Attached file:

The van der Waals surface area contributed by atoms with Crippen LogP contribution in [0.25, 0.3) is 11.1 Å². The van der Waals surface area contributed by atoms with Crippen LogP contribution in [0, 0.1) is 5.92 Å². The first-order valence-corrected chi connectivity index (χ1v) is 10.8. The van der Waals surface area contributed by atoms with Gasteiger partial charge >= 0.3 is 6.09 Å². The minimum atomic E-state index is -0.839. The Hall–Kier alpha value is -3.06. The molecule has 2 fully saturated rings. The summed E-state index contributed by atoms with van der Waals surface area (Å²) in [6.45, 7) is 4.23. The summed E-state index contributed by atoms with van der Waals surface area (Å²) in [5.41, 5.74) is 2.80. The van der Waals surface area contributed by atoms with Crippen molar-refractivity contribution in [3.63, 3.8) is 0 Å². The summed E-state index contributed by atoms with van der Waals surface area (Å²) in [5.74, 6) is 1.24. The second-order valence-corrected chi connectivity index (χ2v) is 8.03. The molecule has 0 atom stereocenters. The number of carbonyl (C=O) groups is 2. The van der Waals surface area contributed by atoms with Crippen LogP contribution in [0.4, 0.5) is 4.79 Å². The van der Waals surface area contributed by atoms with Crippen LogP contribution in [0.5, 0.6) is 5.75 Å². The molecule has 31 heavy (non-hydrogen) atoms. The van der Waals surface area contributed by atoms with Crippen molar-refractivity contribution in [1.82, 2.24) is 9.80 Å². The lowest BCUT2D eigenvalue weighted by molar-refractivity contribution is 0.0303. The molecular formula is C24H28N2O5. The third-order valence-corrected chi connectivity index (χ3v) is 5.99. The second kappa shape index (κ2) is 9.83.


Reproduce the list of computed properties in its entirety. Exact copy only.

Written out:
The van der Waals surface area contributed by atoms with Crippen LogP contribution in [0.25, 0.3) is 11.1 Å². The van der Waals surface area contributed by atoms with Crippen LogP contribution in [0, 0.1) is 5.92 Å². The first-order valence-corrected chi connectivity index (χ1v) is 10.8. The van der Waals surface area contributed by atoms with Gasteiger partial charge >= 0.3 is 6.09 Å². The minimum atomic E-state index is -0.839. The Hall–Kier alpha value is -3.06. The molecule has 2 fully saturated rings. The summed E-state index contributed by atoms with van der Waals surface area (Å²) in [6.45, 7) is 4.23. The summed E-state index contributed by atoms with van der Waals surface area (Å²) in [5.41, 5.74) is 2.80. The van der Waals surface area contributed by atoms with Crippen molar-refractivity contribution in [3.63, 3.8) is 0 Å². The summed E-state index contributed by atoms with van der Waals surface area (Å²) in [5.74, 6) is 1.24. The second-order valence-corrected chi connectivity index (χ2v) is 8.03. The molecule has 0 atom stereocenters. The number of carbonyl (C=O) groups is 2. The van der Waals surface area contributed by atoms with Crippen LogP contribution in [0.4, 0.5) is 4.79 Å². The van der Waals surface area contributed by atoms with Crippen LogP contribution in [0.5, 0.6) is 5.75 Å². The molecule has 31 heavy (non-hydrogen) atoms. The van der Waals surface area contributed by atoms with Crippen molar-refractivity contribution in [1.82, 2.24) is 9.80 Å². The lowest BCUT2D eigenvalue weighted by molar-refractivity contribution is 0.0303. The molecular formula is C24H28N2O5. The third-order valence-corrected chi connectivity index (χ3v) is 5.99. The second kappa shape index (κ2) is 9.83.